Tesla tumbled nearly 11% Thursday after CEO Elon Musk warned sales growth would slow this year despite price cuts that have already hurt margins and raised investor concerns at the world’s most valuable automaker.

Musk said growth would be “notably lower” as Tesla focuses on a cheaper, next-generation electric vehicle to be made at its Texas factory in the second half of 2025, which is expected to spark the next boom in deliveries.

But his remarks fell flat with investors, with Tesla set to lose about $70 billion in market value, if losses hold. That would push its market capitalization loss for the month to about $200 billion.

“The Tesla headlines have essentially gone from bad to worse,” said TD Cowen analysts, noting that the fourth-quarter revenue and profit were also below expectations.

Shares of other EV makers also fell, with Rivian Automotive Inc, Lucid Group and Fisker down between 4.7% and 8.8%.

The EV industry has been grappling with a slowdown in demand for more than a year and the price cuts by Tesla will likely worsen the pressure on the startups and automakers such as Ford.

“The problem for Tesla is any significant attempt to boost sales from here on will probably need to be achieved at the cost of further falls in operating margin, due to having to compete with BYD in China, as well as increased competition elsewhere,” said Michael Hewson, chief market analyst at CMC Markets.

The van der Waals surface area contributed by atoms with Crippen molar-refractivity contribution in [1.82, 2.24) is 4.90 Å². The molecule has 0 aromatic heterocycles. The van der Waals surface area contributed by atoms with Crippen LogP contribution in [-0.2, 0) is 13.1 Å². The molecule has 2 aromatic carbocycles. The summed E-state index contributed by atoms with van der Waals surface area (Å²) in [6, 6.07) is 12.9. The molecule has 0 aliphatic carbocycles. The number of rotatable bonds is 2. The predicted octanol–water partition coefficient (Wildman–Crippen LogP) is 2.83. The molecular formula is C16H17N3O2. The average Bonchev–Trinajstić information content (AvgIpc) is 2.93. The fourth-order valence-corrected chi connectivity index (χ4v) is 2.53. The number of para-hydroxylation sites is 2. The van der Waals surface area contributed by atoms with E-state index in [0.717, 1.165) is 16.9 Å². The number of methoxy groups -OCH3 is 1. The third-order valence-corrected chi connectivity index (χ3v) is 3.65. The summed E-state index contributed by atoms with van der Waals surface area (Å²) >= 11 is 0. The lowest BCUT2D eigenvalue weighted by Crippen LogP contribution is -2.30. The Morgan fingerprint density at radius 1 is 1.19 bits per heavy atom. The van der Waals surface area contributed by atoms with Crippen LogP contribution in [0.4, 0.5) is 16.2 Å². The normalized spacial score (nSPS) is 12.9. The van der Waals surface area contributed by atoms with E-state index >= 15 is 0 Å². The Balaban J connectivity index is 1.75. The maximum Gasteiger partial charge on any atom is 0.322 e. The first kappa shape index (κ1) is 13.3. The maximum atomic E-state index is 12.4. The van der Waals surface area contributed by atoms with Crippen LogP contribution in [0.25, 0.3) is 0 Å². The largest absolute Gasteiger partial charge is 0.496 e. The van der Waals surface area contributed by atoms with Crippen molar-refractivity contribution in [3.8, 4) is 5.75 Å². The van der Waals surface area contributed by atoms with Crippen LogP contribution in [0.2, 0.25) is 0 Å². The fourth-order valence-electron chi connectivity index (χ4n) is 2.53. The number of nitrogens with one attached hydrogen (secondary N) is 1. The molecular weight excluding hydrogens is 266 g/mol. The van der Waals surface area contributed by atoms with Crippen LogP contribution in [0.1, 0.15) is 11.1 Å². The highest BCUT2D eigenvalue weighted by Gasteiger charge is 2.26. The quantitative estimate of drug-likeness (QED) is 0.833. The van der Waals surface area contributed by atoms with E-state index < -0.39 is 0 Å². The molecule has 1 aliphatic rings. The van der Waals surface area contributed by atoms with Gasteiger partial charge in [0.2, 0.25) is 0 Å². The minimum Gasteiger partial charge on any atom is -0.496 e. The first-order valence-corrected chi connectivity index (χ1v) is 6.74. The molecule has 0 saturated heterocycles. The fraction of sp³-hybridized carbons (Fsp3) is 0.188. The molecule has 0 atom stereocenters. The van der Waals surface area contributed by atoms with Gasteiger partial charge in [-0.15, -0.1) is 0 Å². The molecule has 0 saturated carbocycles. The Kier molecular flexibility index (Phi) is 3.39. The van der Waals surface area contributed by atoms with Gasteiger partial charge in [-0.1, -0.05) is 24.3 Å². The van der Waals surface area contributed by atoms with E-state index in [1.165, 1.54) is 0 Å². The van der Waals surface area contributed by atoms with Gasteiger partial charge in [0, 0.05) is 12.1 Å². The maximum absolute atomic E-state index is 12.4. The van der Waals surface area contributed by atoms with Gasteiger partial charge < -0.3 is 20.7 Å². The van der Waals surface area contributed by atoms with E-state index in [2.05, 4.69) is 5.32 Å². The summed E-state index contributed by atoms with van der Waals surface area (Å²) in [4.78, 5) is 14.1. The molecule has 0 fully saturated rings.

At least, nine brokerages downgraded the stock, while seven raised their ratings. The company, on average, has a “hold” rating with a median price target of $225, nearly 9% higher than the share’s last closing price.

Tesla short sellers have made $3.45 billion so far this year, making it the most profitable U.S. short trade, according to data and analytics firm Ortex.

The company’s stock trades at nearly 60 times its 12-month forward earnings estimates, according to LSEG data. That gives it a more premium valuation than the other “Magnificent Seven” stocks – a group that includes Apple, Microsoft and Nvidia.

Some analysts said valuation could become tough to justify if Tesla’s sales growth and margin weaken further.

“Tesla is increasingly looking like a traditional auto company,” said Bernstein analyst Toni Sacconaghi.


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